Members of Provincial Parliament and their staffs returned to Queen’s Park on Tuesday for the commencement of another legislative session, the last one before the Provincial Election, which is presently expected on June 2. For opposition parties and interest groups, it was a chance to talk about the challenges and issues still being caused by the pandemic, and for the Premier, it was a chance to just play politics.
On Tuesday morning, Doug Ford delivered on a matter that had previously just been the subject of a rumour, the elimination of licence plate renewal fees and the requirement to have a licence plate sticker for passenger vehicles, light-duty trucks, motorcycles and mopeds.
“As the cost of living continues to go up, our government is cutting costs for families to make life more affordable,” Ford said in a statement. “Eliminating the fee to renew your licence plate and refunding the cost of doing so for the past two years is a concrete way we can put and keep more money in the pockets of hard-working Ontarians.”
Ontarians will still have to renew their license plate every one to two years, but they will not have to pay the $120 fee for the privilege. They will have to have their insurance up-to-date and have their Highway #407 tolls paid off before the renewal can happen though. Plus, if you have paid to renew your plates since March 2020, you will be getting a refund from the Province in the form of a cheque in either March or April.
This news comes on top of an announcement on Friday that the government is permanently removing tolls on Highways #412 and #418, moves that are both widely seen as attempts to appeal to GTA voters just a few months before a spring election.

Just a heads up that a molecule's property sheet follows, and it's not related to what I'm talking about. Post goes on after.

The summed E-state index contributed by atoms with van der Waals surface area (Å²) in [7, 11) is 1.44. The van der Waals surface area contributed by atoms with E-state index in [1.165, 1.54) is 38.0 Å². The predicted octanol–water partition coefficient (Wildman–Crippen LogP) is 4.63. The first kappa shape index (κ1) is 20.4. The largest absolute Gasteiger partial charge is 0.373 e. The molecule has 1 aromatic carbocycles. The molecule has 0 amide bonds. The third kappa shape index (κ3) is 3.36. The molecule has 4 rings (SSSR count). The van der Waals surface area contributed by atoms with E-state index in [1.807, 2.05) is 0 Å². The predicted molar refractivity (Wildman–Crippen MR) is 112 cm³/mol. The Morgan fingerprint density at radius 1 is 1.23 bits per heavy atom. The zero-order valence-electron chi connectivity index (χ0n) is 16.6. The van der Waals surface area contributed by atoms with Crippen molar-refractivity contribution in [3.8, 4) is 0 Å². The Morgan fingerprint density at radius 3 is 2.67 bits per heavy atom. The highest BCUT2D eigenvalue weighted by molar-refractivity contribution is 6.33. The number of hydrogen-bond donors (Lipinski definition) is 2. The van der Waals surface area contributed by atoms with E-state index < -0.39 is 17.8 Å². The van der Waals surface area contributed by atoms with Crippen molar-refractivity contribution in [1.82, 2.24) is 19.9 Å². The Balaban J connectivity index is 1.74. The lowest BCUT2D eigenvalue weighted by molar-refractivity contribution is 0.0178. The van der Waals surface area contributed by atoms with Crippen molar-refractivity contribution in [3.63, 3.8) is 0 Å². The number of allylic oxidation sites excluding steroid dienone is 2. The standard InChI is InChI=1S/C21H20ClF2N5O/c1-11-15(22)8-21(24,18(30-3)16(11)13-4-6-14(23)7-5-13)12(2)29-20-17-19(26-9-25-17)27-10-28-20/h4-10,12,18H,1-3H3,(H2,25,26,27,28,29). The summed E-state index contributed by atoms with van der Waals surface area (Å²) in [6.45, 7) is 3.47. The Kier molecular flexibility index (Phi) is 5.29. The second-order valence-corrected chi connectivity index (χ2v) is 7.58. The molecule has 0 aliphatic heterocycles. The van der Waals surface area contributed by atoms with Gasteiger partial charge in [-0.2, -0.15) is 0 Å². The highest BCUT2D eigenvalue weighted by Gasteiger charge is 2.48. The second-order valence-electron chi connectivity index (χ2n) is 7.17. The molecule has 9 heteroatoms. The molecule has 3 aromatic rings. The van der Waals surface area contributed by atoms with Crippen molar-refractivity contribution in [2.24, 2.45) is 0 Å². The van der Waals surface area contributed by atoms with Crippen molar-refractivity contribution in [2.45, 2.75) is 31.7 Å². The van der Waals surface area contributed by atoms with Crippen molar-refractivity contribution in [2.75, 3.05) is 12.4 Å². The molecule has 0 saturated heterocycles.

“Addressing climate change is how we make life more affordable — not removing license plate stickers that will cost taxpayers a billion dollars,” said Green Party leader and Guelph MPP Mike Schreiner in a statement. “Instead of blaming the carbon tax for skyrocketing gas prices, Doug Ford should make it more affordable and accessible to drive electric. That will help Ontarians save big at the pump by getting big oil out of our wallets as gas prices continue to soar.”
In terms of the cost, there have been previous reports from the Financial Accountability Office of Ontario that, if cancelled, the renewal fee could mean a loss of around $1 billion per year. At the media announcement, Ford said it’s no big deal because that billion dollars is going right back into the provincial economy.
“It’s everyone’s money. It’s not the government’s money,” Ford said. “We’re just putting that in back into your pocket and it’s about affordability. People have been hurt so much over this pandemic and that’s a billion dollars going back into the economy.”
Meanwhile, other political leaders were thinking about the hurt in different ways. Schreiner took to the media studio at Queen’s Park to announce his intention to put forward a motion to make mental health a component of the Ontario Health Insurance Plan (OHIP).